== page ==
This guy is being a wang.
This guy is okay.
books, salon, stephen king
Salon's current layout is the pits.
@anachronistique It's like the New York Post had a baby with Myspace.
@anachronistique Agreed. I actually still have no idea how to read past the first 500 or so words of the piece. It just, like, ends, and I can't find a link to the rest of it. What am I missing?
@Carmen Maria Machado@twitter I had the same problem! There is an awkwardly buried "continue reading" button somewhere in there, but they make it way easier to click through to the next article instead.
@quickdrawkiddo It doesn't show up for me in Chrome, I have to switch to IE to click Continue. --;
Its 2012 and Stephen King is controversial?
@Josh is like Germany Ambitious and Misunderstood
Apparently yes! I just got back from work and had a "Gurl, hold my hoops, I'm going in" feeling while the comment thread was loading, and then I dove in.
That being said, I really value all the conversations going on! (if only my students were this excited about discussing literature)
I will go to the fucking mat for Stephen King.
@area@twitter "SEND IN THE CLOWNS"
@area@twitter I read this as "I will go to the fucking mall for Stephen King," which is confusing but very sweet.
@Sarah H. Well, you can find his books there, so it works.
@area@twitter I'll admit to not keeping up on his more recent works, but I'm with you on this sentiment. Call it what you will -- trash, fast-food reading, schlock, or (gasp!) mass-market fiction -- but 'Salem's Lot will forever be the scary story that got under my skin in the best-ever way. In fact, I sometimes wish I hadn't read it at all just so I could read it now for the first time and feel that perfect horror! To this day, 30 years after my first reading of it, it is my go-to reread when I don't feel like starting something new (though I have since "worn out the scary" a little bit).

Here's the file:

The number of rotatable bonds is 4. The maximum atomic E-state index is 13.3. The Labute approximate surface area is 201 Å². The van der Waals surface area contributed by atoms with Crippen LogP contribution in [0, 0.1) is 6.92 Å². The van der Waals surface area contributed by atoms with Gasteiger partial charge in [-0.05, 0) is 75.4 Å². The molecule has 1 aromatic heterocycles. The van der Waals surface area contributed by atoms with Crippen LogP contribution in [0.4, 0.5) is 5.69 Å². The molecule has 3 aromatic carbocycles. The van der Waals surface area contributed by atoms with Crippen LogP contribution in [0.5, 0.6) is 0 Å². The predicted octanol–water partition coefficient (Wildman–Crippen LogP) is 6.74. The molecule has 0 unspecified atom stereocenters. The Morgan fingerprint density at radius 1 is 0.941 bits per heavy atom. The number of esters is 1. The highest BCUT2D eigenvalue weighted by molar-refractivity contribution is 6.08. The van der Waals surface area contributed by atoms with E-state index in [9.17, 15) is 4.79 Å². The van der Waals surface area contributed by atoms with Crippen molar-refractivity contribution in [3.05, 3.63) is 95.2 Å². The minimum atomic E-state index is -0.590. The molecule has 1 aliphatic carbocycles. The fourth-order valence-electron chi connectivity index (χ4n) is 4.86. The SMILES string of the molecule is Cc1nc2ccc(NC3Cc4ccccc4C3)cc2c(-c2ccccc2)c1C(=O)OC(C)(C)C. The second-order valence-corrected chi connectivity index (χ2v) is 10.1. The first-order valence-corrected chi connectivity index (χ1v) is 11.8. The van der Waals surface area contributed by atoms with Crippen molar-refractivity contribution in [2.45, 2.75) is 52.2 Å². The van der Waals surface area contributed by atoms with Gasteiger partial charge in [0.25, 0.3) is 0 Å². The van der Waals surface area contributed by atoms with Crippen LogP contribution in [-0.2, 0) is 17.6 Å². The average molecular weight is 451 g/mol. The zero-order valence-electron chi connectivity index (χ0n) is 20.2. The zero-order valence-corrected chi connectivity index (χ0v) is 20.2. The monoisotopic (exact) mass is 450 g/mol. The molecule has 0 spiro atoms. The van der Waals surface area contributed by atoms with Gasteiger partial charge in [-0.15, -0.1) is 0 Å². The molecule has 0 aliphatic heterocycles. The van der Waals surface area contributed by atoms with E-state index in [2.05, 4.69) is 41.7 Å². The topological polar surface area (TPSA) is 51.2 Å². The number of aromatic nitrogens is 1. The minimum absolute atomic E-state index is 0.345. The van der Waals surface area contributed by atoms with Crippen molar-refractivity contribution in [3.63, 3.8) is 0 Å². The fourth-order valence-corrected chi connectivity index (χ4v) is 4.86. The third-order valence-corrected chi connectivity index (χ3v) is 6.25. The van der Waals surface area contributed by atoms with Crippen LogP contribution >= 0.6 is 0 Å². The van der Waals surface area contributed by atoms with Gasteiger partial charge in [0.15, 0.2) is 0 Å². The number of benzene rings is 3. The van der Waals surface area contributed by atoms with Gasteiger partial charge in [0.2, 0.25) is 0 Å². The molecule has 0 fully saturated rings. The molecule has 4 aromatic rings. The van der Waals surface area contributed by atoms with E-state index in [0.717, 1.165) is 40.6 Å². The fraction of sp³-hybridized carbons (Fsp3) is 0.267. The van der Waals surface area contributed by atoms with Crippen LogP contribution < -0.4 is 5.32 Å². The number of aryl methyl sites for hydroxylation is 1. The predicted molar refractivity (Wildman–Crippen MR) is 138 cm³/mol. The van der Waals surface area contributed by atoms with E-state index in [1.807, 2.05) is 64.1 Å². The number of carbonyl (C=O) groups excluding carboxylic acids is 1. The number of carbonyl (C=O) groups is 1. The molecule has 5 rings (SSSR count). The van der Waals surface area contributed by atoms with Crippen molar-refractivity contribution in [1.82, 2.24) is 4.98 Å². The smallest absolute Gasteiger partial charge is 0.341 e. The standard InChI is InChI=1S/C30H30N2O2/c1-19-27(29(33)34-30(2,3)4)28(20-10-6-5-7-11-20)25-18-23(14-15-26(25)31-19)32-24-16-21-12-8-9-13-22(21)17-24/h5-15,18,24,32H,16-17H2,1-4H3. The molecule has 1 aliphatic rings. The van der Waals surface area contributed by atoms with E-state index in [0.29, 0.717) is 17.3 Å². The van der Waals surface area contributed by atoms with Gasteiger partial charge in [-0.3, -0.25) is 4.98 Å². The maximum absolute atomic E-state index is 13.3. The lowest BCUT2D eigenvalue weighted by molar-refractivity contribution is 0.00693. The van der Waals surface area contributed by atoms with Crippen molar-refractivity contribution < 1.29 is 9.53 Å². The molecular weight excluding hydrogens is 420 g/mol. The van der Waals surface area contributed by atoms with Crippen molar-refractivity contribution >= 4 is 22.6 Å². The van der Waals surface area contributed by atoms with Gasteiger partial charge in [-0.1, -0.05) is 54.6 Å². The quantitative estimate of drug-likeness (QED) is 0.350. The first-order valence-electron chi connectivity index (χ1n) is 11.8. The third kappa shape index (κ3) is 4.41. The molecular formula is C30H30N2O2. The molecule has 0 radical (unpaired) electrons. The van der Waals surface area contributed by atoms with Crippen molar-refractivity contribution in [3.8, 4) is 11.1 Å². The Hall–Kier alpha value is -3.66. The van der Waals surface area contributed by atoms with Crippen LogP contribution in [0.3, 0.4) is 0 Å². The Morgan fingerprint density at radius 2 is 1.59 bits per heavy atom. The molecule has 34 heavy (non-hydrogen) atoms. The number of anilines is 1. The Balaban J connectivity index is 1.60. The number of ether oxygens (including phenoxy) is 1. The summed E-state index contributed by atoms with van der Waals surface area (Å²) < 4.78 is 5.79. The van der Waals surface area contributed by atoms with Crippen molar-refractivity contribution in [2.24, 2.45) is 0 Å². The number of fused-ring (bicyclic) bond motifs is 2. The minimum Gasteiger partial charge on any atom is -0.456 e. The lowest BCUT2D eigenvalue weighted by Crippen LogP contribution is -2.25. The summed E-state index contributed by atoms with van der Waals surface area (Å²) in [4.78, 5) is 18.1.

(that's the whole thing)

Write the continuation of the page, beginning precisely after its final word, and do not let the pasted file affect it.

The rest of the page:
@Sarah H. I WILL GO TO THE FUCKING AIRPORT FOR STEPHEN KING.
@area@twitter Do it! Read his new stuff! Some of it is amazing. 11/22/63 was great and Full Dark, No Stars was also great. You may want to skip Under The Dome though. That was just a painful read with a brutal ending.
Also, his son, Joe Hill, wrote a book, Heart Shaped Box, that gave me crazy nightmares. It seriously spooked me and I'm not that big of a baby, I swear.
@batgirl Joe Hill is AMAZING! Heart Shaped Box is incredible. Horns is okay but still pretty good. Definitely a Hill fan!
@batgirl Oh, I'm glad to hear this. The newest Steven King book I read was Under the Dome because I thought the premise was really cool, but it was just sooooooo long and painful.
@batgirl : Oh, oh, read Joe Hill's "20th Century Ghosts". Holy BEEJEEBUS, it's good.
@batgirl I haven't read it, but I just gave my mom the JFK one and she loved it--her first-ever Stephen King book. Now she's all happy that she's got a whole new author to explore... though I'm doubting my favorite SK books will be her kind of thing.